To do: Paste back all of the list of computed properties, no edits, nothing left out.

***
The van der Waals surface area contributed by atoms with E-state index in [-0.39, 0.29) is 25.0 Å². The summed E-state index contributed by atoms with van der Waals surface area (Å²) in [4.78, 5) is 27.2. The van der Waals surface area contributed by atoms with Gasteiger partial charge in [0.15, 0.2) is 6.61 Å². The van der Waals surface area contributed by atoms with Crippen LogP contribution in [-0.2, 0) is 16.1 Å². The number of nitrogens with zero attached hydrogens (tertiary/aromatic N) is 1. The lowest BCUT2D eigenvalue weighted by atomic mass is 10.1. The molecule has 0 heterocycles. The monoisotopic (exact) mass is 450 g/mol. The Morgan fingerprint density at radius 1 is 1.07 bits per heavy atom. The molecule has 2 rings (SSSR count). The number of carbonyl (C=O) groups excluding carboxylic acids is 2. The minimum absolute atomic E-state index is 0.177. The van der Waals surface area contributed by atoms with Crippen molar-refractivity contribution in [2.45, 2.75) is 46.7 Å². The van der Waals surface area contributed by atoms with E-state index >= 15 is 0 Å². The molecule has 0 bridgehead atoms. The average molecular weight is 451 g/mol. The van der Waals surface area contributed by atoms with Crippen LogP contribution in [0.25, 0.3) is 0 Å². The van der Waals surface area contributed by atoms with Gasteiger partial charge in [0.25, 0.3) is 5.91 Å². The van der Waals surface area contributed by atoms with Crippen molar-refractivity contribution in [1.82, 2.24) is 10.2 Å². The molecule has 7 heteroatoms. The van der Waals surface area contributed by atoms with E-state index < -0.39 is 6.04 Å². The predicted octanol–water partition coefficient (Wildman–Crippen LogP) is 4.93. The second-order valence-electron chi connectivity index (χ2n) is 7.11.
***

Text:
The van der Waals surface area contributed by atoms with E-state index in [-0.39, 0.29) is 25.0 Å². The summed E-state index contributed by atoms with van der Waals surface area (Å²) in [4.78, 5) is 27.2. The van der Waals surface area contributed by atoms with Gasteiger partial charge in [0.15, 0.2) is 6.61 Å². The van der Waals surface area contributed by atoms with Crippen LogP contribution in [-0.2, 0) is 16.1 Å². The number of nitrogens with zero attached hydrogens (tertiary/aromatic N) is 1. The lowest BCUT2D eigenvalue weighted by atomic mass is 10.1. The molecule has 0 heterocycles. The monoisotopic (exact) mass is 450 g/mol. The Morgan fingerprint density at radius 1 is 1.07 bits per heavy atom. The molecule has 2 rings (SSSR count). The number of carbonyl (C=O) groups excluding carboxylic acids is 2. The minimum absolute atomic E-state index is 0.177. The van der Waals surface area contributed by atoms with Crippen molar-refractivity contribution in [2.45, 2.75) is 46.7 Å². The van der Waals surface area contributed by atoms with E-state index >= 15 is 0 Å². The molecule has 0 bridgehead atoms. The average molecular weight is 451 g/mol. The van der Waals surface area contributed by atoms with Crippen LogP contribution in [0.25, 0.3) is 0 Å². The van der Waals surface area contributed by atoms with Gasteiger partial charge in [0.25, 0.3) is 5.91 Å². The van der Waals surface area contributed by atoms with Crippen molar-refractivity contribution in [1.82, 2.24) is 10.2 Å². The molecule has 7 heteroatoms. The van der Waals surface area contributed by atoms with E-state index < -0.39 is 6.04 Å². The predicted octanol–water partition coefficient (Wildman–Crippen LogP) is 4.93. The second-order valence-electron chi connectivity index (χ2n) is 7.11.